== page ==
I had considered this approach, but it would be a lot of work to get behind the panel inside (its all riveted in at that section) plus I'm not all that great at body work. I definitely want to cut out the rusty **** and seal it well since I live in the salt belt, and I am preparing to paint the whole roof with bus-kote so its not much extra work to rivet in a cheap strip of metal and seal it up.

Thanks for the clarification!
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Old 10-10-2015, 12:46 PM   #17
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Location: Houston, Texas
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Year: 1946
Coachwork: Chevrolet/Wayne
Chassis: 1- 1/2 ton
Engine: Cummins 4BT
Rated Cap: 15
Personally...If I couldn't weld...I think I would probably do as you described ...

cut out the bad part then thoroughly seal and rivet a formed patch over & under the edge. I would use at least 16 gauge, maybe even 14.
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Old 10-10-2015, 01:39 PM   #18
Mini-Skoolie
 
Join Date: Jun 2015
Location: NJ
Posts: 21
Year: 2000
Coachwork: Corbeil
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Engine: 6.5TD
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Originally Posted by Tango View Post
Personally...If I couldn't weld...I think I would probably do as you described ...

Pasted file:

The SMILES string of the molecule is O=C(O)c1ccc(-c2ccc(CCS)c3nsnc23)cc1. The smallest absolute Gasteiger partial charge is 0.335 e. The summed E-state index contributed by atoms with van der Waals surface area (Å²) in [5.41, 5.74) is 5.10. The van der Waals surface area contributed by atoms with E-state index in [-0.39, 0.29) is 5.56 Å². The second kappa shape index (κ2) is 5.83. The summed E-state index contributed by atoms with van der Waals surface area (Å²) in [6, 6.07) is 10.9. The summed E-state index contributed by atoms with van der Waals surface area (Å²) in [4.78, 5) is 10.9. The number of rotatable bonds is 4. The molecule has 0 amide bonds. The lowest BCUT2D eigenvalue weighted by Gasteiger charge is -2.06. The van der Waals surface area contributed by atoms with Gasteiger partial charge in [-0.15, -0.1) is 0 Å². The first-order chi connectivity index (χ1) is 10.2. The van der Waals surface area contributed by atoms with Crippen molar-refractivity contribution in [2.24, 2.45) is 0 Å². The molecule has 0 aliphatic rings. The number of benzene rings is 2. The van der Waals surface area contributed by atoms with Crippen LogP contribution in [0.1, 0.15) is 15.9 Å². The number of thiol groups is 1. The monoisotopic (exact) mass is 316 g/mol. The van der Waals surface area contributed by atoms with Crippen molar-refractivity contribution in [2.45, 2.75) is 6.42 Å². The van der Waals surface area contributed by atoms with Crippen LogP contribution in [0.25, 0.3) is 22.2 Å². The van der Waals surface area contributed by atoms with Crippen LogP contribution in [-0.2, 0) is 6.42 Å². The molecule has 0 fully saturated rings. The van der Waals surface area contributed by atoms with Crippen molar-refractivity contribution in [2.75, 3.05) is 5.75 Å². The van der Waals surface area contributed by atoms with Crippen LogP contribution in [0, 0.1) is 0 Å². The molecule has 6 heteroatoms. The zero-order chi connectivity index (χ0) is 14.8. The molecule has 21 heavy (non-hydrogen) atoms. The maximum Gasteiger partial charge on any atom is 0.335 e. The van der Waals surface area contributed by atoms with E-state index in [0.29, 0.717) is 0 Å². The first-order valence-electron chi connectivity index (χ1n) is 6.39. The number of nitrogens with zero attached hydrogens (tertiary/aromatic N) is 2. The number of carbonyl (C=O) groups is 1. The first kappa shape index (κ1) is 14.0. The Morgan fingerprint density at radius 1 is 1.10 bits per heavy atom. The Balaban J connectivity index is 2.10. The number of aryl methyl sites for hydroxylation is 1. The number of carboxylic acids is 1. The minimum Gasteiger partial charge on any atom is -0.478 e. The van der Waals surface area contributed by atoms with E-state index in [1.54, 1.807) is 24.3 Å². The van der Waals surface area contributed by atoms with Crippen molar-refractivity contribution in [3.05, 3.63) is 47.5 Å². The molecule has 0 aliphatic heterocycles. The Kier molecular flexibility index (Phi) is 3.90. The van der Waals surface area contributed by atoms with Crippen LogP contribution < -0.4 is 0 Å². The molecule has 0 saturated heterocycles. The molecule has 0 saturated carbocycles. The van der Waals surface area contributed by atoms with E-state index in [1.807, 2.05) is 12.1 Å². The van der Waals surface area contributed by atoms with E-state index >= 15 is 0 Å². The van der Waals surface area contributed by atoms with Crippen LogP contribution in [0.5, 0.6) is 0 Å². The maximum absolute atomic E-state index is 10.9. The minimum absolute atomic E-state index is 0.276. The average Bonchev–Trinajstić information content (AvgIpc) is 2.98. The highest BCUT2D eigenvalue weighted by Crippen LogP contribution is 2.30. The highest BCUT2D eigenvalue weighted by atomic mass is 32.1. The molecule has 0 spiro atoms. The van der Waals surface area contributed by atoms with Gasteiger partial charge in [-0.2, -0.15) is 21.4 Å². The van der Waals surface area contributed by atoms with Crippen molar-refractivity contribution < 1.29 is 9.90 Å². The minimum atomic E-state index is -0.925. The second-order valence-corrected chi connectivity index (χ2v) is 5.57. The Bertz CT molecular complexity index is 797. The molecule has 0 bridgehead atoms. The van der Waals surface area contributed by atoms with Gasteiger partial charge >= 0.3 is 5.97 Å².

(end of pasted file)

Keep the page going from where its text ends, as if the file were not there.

cut out the bad part then thoroughly seal and rivet a formed patch over & under the edge. I would use at least 16 gauge, maybe even 14.
Thats basically my dilemma. I dont own a welder, nor am I proficient enough to do a clean patch in that tight area, while standing on a ladder. I can buy a strip long enough to do the whole nose, all of which is starting to show signs of water intrusion/rust.

-Cut out everything out that is rusted badly
-Treat the whole area with Ospho
-Treat and install new steel across the whole lip with seam sealer along the -inside and run a bead of seam sealer all around it
-Primer and paint the outside when I go to paint the upper portion with bus-kote in the coming weeks
-Never worry about rust there again.

If I ever take down the front panel on the inside, I will treat the inside area with rust inhibitor, but that likely wont be until next year when I redo the floor, insulation and interior. I hate doing repairs halfway, but for now it will get me on the road where I need to be.
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Old 10-10-2015, 02:51 PM   #19
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Year: 1946
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Once the cancer has been cut out, use a garden sprayer to get as much Ospho or whatever rust treatment you use on the inside of the "brow". Then...figure out where the heck all that water has been entering and seal it up. You should be good for another 30 years.
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Old 10-10-2015, 09:40 PM   #20
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Join Date: May 2007
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Posts: 665
Year: 1984
Coachwork: Blue Bird
Chassis: All American
Engine: 3208 na boat anchor
Rated Cap: 2
Yeah Tango, the water is probably coming inside from up above and sitting there making rust. I had a small leak, and didn't think about it all that much. But when I went up to prep and paint the roof I found a small hole where they pulled something off, maybe an exterior speaker. Probably the lesson there is to get up on the roof and look around after you get your bus.